RADIANCE THAT FLOODS THE SCREEN… AND WARMS THE HEART!
The movie is too good to be true. The real-life von Trapp family in Austria, whose adventures were chronicled by Maria von Trapp in a 1949 best-selling book called ”The Story of the Trapp Family Singers”, did not escape Nazi-invaded Austria as dramatically as in the film (they simply left by train and sailed for America). Maria and Captain von Trapp met already in 1927, not on the eve of Anschluss. And the captain wasn’t cold and rigid, but quite the opposite. But Howard Lindsay and Russel Crouse came up with a good concept for Broadway and after the outstanding contribution of songwriters Richard Rodgers and Oscar Hammerstein II, ”The Sound of Music” was a major hit on stage. The film became one of the greatest box-office smashes in history.
Salzburg, 1938. Maria (Julie Andrews) is the Mother Abbess’s greatest headache, a young woman who’s too free-spirited for the discipline needed at the abbey. When the retired naval officer Captain Georg von Trapp (Christopher Plummer) needs a governess for his seven children, Maria is sent there. Ever since the death of the captain’s wife, he has been raising the children as if they’re military cadets. Horrified to see them disciplined this way, Maria secretly encourages the children’s creative sides. Eventually, not even the captain can resist having music back in the house and agrees to let Maria care for the kids in a more open manner. In the meantime, he’s dating Baroness Elsa von Schraeder (Eleanor Parker), but Maria may be too charming to resist…
Opening up the stage-bound original
The film opens with silent, completely enchanting bird’s-eye views of the Alps until the camera finds Maria dancing and singing on a mountaintop. Fans of West Side Story (1961) will recognize this brilliant trick from director Robert Wise; actually, it was screenwriter Ernest Lehman’s idea and Wise initially resisted it because of the similarity… but the sequence is now part of cinema history. Cinematographer Ted McCord certainly lived up to the challenge of the film – opening up the stage-bound original and really take advantage of the Austrian settings. This is a gorgeously photographed film, but the scenes that were shot on a soundstage are equally stunning, perfectly arranged. So much in this film is first-rate. The casting is just lovely, with Andrews solidifying her star status after Mary Poppins (1964) as the incorrigible Maria and a whole bunch of irresistible kids as the unruly but cute von Trapp children. Plummer has spent most of his career acting like The Sound of Music was a horrible experience; maybe it was for him at the time, but most of his degrading comments seem like jokes now and he became life-long friends with Andrews. The songs are all classics now; most musicals have a few standout numbers, but this one is packed with them. It’s hard to resist the romance, charm and playfulness, but the film is also moving at times, especially near the end as the von Trapp family performs ”Edelweiss” and the song turns into a chance for regular Austrians to show resistance against the Nazis. Once Anschluss becomes a part of the story the film gets a healthy shot of adrenaline in the form of tension and darkness. Even the film’s detractors have to admit that this is an original way to depict the arrival of Nazism in Europe.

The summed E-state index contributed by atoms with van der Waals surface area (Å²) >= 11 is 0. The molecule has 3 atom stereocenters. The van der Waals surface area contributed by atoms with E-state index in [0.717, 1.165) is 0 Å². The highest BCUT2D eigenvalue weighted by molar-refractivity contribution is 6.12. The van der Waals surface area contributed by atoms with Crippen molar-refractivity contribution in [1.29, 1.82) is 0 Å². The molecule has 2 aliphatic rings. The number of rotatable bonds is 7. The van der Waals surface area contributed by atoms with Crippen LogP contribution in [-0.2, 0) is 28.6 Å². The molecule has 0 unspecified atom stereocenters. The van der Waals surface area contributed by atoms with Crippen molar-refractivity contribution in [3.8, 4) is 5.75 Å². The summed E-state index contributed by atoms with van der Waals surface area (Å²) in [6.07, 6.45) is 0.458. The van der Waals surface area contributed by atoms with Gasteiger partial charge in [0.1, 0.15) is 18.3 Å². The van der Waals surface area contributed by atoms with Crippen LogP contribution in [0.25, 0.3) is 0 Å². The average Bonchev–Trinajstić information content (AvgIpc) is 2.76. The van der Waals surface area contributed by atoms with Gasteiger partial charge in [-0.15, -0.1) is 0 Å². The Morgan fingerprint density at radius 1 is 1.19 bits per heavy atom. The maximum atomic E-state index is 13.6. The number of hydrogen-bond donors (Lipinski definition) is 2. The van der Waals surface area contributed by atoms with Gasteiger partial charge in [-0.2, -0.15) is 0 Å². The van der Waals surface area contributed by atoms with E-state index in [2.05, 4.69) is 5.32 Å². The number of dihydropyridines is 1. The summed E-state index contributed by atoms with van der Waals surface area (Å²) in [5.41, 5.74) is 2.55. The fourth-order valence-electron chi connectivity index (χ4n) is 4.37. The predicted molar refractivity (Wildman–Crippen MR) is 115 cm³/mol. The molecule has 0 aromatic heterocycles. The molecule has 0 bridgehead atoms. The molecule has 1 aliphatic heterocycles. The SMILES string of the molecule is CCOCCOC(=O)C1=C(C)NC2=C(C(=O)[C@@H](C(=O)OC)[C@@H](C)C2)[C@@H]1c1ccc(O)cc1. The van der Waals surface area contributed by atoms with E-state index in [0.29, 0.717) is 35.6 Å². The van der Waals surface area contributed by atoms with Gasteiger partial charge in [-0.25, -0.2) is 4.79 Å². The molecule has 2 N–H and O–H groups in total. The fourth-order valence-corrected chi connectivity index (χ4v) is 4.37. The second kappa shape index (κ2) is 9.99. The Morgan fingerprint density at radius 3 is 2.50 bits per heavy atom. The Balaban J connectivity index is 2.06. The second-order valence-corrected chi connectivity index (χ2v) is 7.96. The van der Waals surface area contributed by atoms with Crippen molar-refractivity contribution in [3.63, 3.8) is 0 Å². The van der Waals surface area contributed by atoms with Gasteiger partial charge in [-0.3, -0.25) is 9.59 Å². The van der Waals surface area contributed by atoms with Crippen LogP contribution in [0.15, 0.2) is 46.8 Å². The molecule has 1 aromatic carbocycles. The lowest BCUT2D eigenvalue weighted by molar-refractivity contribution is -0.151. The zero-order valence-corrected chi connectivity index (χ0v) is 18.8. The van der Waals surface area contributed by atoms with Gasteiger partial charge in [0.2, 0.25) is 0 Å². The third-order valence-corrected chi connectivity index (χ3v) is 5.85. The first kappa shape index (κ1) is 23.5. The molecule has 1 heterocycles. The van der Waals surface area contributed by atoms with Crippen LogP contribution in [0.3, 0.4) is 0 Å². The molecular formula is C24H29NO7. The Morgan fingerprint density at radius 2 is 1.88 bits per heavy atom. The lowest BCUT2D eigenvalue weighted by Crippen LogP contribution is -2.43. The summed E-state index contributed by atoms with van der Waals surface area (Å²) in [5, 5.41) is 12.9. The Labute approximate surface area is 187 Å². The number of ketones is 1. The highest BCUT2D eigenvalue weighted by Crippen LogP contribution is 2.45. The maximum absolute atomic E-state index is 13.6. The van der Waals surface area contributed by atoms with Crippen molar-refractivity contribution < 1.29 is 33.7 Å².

Over the years, The Sound of Music has been called corny and silly. If that’s your attitude, I guess movies and musicals really aren’t your thing. If the cute allure of children singing is enough to make you ignore brilliant casting, songwriting and cinematography, I offer you my deepest condolences.
The Sound of Music 1965-U.S. 174 min. Color. Widescreen. Produced and directed by Robert Wise. Screenplay: Ernest Lehman. Book: Howard Lindsay, Russel Crouse. Cinematography: Ted McCord. Songs: ”The Sound of Music”, ”Edelweiss”, ”Sixteen Going on Seventeen”, ”Do-Re-Mi”, ”My Favorite Things”, ”Climb Ev’ry Mountain” (Richard Rodgers, Oscar Hammerstein II). Editing: William Reynolds. Cast: Julie Andrews (Maria), Christopher Plummer (Georg von Trapp), Eleanor Parker (Elsa von Schraeder), Peggy Wood, Richard Haydn, Anna Lee.
Trivia: The real-life story was also the basis for the West German film The Trapp Family (1956) and the animated Japanese TV series Story of the Trapp Family (1991).
Oscars: Best Picture, Director, Film Editing, Scoring (Irwin Kostal), Sound. Golden Globes: Best Motion Picture (Comedy/Musical), Actress (Andrews).
Last word: “As cynical as I always was about ‘The Sound of Music’, I do respect that it is a bit of relief from all the gunfire and car chases you see these days. It’s sort of wonderfully, old-fashionedly universal. It’s got the bad guys and the Alps; it’s got Julie and sentiment in bucketloads. Our director, dear old Bob Wise, did keep it from falling over the edge into a sea of treacle. Nice man. God, what a gent. There are very few of those around anymore in our business.” (Plummer, Vanity Fair)